It was a WPP agency that devised The Financial Times’ once-famous marketing slogan, “No FT, no comment.” So, what does WPP CEO Sir Martin Sorrell think of Pearson’s sale of its newspaper to Japan’s Nikkei for £844m ($1.3bn) this week?

Speaking with Beet.TV in this video interview, Sorrell urges Nikkei to thaw an approach to advertisers he suggests had become rigid under Pearson.

“I’ve always looked at the FT and thought, in somebody else’s hands, it could be much more powerful,” he says.

“From an advertising point of view, we invest about $65m a year in the FT (for our clients). I guess we are a very significant proportion of their total advertising revenues. But, if you asked me intuitively, I would think it would be far more than $65m – I would think it would be at least double that.

“My people say the reason why it hasn’t been greater at the FT is the FT is not as flexible, they treat the brand as a premium brand. They haven’t been flexible enough in terms of advertising and sponsorship opportunities.

“The opportunity for Nikkei could well be to take a more flexible approach in terms of engaging with our clients, not treating it as a niche, premium brand or quite such an elevated brand.”

The FT had come to see the advertising revenue line as vulnerable during the throes of the 2009 economic collapse, preferring to reach paying business subscribers. Subscription income at the paper overtook advertising income back in 2012.

There were already signs of change within the FT before this week’s takeover. The success of its digital payments model came after the paper in 2007 turned its hard paywall in to a meter. Whilst that has been the catalyst for digital success, the publisher has since successively reduced the number of freely available articles, to as few as three.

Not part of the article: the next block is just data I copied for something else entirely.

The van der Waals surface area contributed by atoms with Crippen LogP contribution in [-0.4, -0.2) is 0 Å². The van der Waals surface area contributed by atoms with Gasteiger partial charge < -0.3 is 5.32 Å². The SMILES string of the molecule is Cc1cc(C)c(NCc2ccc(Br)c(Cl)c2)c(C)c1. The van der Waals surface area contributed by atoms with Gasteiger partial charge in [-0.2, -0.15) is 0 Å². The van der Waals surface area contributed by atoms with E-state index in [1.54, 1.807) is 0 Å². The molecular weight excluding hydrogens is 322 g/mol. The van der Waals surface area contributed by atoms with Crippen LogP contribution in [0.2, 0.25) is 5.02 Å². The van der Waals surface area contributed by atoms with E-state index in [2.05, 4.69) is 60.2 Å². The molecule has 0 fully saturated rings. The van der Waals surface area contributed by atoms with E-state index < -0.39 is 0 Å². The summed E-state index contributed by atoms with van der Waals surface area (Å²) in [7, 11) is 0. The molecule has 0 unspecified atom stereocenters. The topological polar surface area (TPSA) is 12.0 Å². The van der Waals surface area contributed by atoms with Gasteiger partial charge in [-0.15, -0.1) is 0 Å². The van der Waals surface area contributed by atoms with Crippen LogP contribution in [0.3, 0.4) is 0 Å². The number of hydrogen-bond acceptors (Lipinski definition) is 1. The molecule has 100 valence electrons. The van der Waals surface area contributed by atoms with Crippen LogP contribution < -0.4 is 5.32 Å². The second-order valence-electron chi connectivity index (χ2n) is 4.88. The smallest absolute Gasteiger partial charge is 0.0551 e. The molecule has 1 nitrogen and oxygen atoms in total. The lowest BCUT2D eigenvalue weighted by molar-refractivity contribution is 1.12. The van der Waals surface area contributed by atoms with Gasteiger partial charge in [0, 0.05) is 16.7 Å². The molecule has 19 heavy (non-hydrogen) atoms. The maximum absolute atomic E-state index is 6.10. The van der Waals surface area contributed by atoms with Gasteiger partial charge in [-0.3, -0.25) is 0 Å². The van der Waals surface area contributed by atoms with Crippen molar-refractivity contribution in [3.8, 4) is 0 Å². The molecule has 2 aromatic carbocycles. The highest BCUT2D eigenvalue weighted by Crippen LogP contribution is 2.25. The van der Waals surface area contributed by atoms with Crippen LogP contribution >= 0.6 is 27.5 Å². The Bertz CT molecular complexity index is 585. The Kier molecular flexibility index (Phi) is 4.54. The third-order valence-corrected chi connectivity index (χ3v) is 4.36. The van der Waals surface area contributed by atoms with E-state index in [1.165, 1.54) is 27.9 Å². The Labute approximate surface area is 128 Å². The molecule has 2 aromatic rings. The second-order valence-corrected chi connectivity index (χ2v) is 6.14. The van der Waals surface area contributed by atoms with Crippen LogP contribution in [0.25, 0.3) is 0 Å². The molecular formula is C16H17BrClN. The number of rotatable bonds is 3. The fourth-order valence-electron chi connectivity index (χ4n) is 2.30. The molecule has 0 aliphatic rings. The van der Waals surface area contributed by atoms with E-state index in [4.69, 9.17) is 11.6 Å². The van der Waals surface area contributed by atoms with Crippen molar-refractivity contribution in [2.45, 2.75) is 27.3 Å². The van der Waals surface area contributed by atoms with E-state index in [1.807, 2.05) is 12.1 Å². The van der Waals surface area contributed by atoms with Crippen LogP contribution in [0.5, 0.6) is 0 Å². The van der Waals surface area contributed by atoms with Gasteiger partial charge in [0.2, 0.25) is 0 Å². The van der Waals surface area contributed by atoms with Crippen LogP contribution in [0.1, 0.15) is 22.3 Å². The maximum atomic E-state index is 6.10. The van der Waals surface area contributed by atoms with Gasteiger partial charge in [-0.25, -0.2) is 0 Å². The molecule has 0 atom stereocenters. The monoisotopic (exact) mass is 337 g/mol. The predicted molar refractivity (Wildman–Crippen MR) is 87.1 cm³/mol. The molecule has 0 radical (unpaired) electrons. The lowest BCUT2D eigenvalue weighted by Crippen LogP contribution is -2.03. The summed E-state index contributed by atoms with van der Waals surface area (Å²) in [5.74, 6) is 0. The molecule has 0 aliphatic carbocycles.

This February, the FT switched the model to paid trials instead, an approach it said increases subscription rates from between 11% and 29%.

Alongside the sale announcement on Thursday, Pearson reported that the FT, in the first half of this year, grew paid circulation by 9% year-on-year, with digital users up 14% to nearly 520,000 as a result of the new model.

In contrast to Sorrell’s comments, Pearson’s earnings stated: “The FT continues to take advertising market share globally.”

We spoke with him yesterday in Manhattan at the Millward Brown conference which explored the annual BRANDZ rankings of the world’s most valuable brands.